8 Top Tips for Working From Home
We’ve uncovered the 8 best working from home tips you’ll need to boost your productivity and help you maintain your work-life balance.
12 Minute Read
Working from Home: The New Normal
Working from home? You’re joining the new trend of people who are swapping their lengthy commute for a walk down the landing to the spare bedroom.
Although the working from home lifestyle can bring new found flexibility and freedom – such as the option to stay in your pyjamas all day – it isn’t as easy as some may think.
By working from home, you’re tasked with being just as productive in your home office as you were in your office office, and this is hard to do without the usual office routines and resources.
That’s why we at Jump have done our research and found 8 top tips for working from home. From dedicating an office space to simply getting dressed in the morning, these tips will ensure that your well-being and productivity are nothing but uplifted through your home office lifestyle.
Let’s get started.
1. Set a Schedule
Maintain regular work hours and stick to them.
Having a clear guideline of when to work and when to call it a day helps you maintain a better work-life balance. However, your working from home schedule may be something you work on overtime.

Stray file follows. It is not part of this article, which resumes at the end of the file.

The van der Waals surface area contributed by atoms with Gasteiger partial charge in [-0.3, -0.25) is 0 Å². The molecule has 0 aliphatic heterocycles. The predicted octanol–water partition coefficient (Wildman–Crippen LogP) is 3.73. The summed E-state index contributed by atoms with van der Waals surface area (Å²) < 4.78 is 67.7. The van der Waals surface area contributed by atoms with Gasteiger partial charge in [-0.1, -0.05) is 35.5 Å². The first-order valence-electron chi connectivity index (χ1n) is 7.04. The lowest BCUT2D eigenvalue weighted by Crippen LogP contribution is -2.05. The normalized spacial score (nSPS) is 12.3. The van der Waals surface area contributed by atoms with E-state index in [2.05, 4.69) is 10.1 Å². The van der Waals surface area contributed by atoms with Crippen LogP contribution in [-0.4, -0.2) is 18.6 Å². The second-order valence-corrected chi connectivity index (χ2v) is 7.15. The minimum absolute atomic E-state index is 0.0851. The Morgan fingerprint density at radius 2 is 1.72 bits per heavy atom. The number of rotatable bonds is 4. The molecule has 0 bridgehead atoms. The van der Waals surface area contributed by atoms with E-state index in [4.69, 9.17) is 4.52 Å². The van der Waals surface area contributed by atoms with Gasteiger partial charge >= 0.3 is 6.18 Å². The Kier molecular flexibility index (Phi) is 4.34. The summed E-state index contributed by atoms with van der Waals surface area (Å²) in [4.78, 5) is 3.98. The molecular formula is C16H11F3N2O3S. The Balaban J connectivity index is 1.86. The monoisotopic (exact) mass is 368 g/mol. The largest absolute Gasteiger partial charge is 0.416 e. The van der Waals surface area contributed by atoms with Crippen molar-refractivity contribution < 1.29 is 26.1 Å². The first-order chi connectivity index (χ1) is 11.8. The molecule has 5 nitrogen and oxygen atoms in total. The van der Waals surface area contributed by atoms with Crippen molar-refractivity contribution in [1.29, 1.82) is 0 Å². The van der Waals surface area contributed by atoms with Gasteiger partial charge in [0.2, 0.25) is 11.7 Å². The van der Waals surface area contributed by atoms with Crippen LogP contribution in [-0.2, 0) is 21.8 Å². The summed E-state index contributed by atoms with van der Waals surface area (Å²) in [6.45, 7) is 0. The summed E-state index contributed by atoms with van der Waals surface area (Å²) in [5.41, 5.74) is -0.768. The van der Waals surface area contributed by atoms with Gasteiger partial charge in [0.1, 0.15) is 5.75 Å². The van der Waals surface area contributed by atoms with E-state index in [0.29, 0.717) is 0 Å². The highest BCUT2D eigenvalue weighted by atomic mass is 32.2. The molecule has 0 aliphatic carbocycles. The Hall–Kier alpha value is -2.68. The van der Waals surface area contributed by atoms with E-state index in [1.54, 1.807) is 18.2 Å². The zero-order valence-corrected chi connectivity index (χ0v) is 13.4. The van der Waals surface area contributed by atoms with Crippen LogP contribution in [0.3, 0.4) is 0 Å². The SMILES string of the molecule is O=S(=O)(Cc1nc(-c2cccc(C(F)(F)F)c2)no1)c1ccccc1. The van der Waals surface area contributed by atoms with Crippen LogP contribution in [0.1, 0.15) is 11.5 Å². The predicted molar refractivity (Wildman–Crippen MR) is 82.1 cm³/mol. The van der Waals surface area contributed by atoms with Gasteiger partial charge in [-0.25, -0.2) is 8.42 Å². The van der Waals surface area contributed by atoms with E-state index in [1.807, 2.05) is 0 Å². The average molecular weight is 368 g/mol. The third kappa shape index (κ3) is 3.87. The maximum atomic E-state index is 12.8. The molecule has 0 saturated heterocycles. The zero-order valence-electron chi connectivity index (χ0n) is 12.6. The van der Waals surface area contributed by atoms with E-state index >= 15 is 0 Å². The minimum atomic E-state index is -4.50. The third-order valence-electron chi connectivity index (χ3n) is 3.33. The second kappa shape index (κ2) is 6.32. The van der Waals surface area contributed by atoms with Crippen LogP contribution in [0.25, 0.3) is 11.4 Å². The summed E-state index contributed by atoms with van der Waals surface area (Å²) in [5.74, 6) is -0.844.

As you settle into your working from home routine, take the time to monitor your own activity and what routines work best. A big benefit of remote working is flexibility, and this flexibility can be incorporated into your scheduling.
For example, if you find your productivity is much lower in the afternoon, you may want to relegate more menial tasks towards the end of the day. If you know at around midday you become less focused, you can take this as an indication that this is the time you should be taking a break or your lunch.
You may even want to set yourself work hours that go beyond the typical 9-5. Doing this can help you take advantage of those points in the day when you’re most productive. But keep in mind the schedules of your co-workers, team and manager, and communicate with them about whether a more flexible schedule on your end would be feasible.
2. Get Dressed
An obvious tip? Not as obvious as you’d think.
Getting dressed to work from home is something that many people won’t do if they’re given the option not to.
Does getting dressed for the day really matter when you work from home? Absolutely.
Ensuring you’re washed and dressed not only improves your state of mind, it prepares you psychologically for the working day ahead. Whether you have to be in business attire depends on the nature of your job, however dressing formally may help if you’re dialing into a video call for example.
The point isn’t to put on your best suit to strut around the kitchen in. The point is that getting dressed forces you to change out of the clothes you associate with relaxing, kick starting your working mentality.